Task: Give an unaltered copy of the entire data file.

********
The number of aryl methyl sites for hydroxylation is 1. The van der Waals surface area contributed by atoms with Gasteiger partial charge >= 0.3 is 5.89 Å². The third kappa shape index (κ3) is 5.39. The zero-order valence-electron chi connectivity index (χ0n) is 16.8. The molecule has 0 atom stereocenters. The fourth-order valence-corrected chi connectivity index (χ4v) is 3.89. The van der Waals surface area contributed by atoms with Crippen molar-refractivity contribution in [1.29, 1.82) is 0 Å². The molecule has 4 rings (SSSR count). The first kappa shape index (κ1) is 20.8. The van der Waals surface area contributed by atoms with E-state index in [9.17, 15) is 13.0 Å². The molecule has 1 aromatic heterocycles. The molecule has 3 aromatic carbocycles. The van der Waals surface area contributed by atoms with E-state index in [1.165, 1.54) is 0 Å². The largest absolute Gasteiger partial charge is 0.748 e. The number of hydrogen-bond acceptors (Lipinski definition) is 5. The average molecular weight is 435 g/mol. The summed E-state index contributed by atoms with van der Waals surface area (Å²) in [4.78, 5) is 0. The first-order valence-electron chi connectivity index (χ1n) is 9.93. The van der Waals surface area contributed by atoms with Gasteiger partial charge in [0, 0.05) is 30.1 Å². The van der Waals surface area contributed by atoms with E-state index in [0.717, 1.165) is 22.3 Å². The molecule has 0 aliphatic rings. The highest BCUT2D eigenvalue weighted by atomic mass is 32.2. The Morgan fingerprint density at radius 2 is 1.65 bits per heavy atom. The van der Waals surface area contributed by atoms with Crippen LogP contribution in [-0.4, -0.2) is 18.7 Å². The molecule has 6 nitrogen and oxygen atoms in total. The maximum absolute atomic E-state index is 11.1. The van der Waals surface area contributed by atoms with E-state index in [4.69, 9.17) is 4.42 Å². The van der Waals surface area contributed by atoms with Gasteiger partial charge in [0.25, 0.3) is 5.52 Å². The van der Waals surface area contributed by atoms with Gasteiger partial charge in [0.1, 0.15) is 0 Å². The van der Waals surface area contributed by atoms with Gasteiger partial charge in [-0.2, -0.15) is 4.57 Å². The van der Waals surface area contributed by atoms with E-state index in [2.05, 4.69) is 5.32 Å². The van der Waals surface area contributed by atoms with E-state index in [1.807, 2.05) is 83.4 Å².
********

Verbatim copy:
The number of aryl methyl sites for hydroxylation is 1. The van der Waals surface area contributed by atoms with Gasteiger partial charge >= 0.3 is 5.89 Å². The third kappa shape index (κ3) is 5.39. The zero-order valence-electron chi connectivity index (χ0n) is 16.8. The molecule has 0 atom stereocenters. The fourth-order valence-corrected chi connectivity index (χ4v) is 3.89. The van der Waals surface area contributed by atoms with Crippen molar-refractivity contribution in [1.29, 1.82) is 0 Å². The molecule has 4 rings (SSSR count). The first kappa shape index (κ1) is 20.8. The van der Waals surface area contributed by atoms with E-state index in [9.17, 15) is 13.0 Å². The molecule has 1 aromatic heterocycles. The molecule has 3 aromatic carbocycles. The van der Waals surface area contributed by atoms with E-state index in [1.165, 1.54) is 0 Å². The largest absolute Gasteiger partial charge is 0.748 e. The number of hydrogen-bond acceptors (Lipinski definition) is 5. The average molecular weight is 435 g/mol. The summed E-state index contributed by atoms with van der Waals surface area (Å²) in [4.78, 5) is 0. The first-order valence-electron chi connectivity index (χ1n) is 9.93. The van der Waals surface area contributed by atoms with Gasteiger partial charge in [0, 0.05) is 30.1 Å². The van der Waals surface area contributed by atoms with E-state index in [0.717, 1.165) is 22.3 Å². The molecule has 0 aliphatic rings. The highest BCUT2D eigenvalue weighted by atomic mass is 32.2. The Morgan fingerprint density at radius 2 is 1.65 bits per heavy atom. The van der Waals surface area contributed by atoms with Crippen LogP contribution in [-0.4, -0.2) is 18.7 Å². The molecule has 6 nitrogen and oxygen atoms in total. The maximum absolute atomic E-state index is 11.1. The van der Waals surface area contributed by atoms with E-state index in [4.69, 9.17) is 4.42 Å². The van der Waals surface area contributed by atoms with Gasteiger partial charge in [0.25, 0.3) is 5.52 Å². The van der Waals surface area contributed by atoms with Gasteiger partial charge in [0.1, 0.15) is 0 Å². The van der Waals surface area contributed by atoms with Gasteiger partial charge in [-0.2, -0.15) is 4.57 Å². The van der Waals surface area contributed by atoms with E-state index in [2.05, 4.69) is 5.32 Å². The van der Waals surface area contributed by atoms with E-state index in [1.807, 2.05) is 83.4 Å².